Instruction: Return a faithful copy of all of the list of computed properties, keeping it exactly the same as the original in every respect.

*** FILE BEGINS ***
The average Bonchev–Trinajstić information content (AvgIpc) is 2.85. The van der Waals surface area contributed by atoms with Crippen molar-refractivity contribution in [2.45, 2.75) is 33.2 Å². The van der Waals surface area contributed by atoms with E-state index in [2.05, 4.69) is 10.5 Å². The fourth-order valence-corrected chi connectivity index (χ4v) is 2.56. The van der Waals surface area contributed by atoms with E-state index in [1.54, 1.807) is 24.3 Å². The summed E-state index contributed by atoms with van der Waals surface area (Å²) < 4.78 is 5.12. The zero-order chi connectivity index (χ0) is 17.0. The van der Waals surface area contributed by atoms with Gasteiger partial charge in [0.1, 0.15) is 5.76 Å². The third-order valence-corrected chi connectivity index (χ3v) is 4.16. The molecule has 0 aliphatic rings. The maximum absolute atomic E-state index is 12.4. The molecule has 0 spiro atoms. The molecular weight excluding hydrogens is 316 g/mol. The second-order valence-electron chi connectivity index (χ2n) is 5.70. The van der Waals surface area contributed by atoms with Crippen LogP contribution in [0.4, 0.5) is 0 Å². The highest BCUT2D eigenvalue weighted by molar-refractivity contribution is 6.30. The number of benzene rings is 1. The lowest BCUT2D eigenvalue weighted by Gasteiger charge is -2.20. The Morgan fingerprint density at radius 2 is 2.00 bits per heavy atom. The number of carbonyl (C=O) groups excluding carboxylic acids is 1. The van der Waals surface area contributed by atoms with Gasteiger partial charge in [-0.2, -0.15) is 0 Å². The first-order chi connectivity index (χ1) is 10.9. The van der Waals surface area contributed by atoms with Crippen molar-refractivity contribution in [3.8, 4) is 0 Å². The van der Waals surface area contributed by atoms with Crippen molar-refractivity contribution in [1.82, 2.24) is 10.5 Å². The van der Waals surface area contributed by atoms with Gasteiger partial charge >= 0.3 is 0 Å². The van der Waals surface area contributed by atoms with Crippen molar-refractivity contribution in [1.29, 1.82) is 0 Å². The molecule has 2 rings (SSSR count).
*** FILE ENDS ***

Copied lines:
The average Bonchev–Trinajstić information content (AvgIpc) is 2.85. The van der Waals surface area contributed by atoms with Crippen molar-refractivity contribution in [2.45, 2.75) is 33.2 Å². The van der Waals surface area contributed by atoms with E-state index in [2.05, 4.69) is 10.5 Å². The fourth-order valence-corrected chi connectivity index (χ4v) is 2.56. The van der Waals surface area contributed by atoms with E-state index in [1.54, 1.807) is 24.3 Å². The summed E-state index contributed by atoms with van der Waals surface area (Å²) < 4.78 is 5.12. The zero-order chi connectivity index (χ0) is 17.0. The van der Waals surface area contributed by atoms with Gasteiger partial charge in [0.1, 0.15) is 5.76 Å². The third-order valence-corrected chi connectivity index (χ3v) is 4.16. The molecule has 0 aliphatic rings. The maximum absolute atomic E-state index is 12.4. The molecule has 0 spiro atoms. The molecular weight excluding hydrogens is 316 g/mol. The second-order valence-electron chi connectivity index (χ2n) is 5.70. The van der Waals surface area contributed by atoms with Crippen LogP contribution in [0.4, 0.5) is 0 Å². The highest BCUT2D eigenvalue weighted by molar-refractivity contribution is 6.30. The number of benzene rings is 1. The lowest BCUT2D eigenvalue weighted by Gasteiger charge is -2.20. The Morgan fingerprint density at radius 2 is 2.00 bits per heavy atom. The number of carbonyl (C=O) groups excluding carboxylic acids is 1. The van der Waals surface area contributed by atoms with Gasteiger partial charge in [-0.2, -0.15) is 0 Å². The first-order chi connectivity index (χ1) is 10.9. The van der Waals surface area contributed by atoms with Crippen molar-refractivity contribution in [3.8, 4) is 0 Å². The van der Waals surface area contributed by atoms with Crippen molar-refractivity contribution in [1.82, 2.24) is 10.5 Å². The van der Waals surface area contributed by atoms with Gasteiger partial charge >= 0.3 is 0 Å². The van der Waals surface area contributed by atoms with Crippen molar-refractivity contribution in [1.29, 1.82) is 0 Å². The molecule has 2 rings (SSSR count).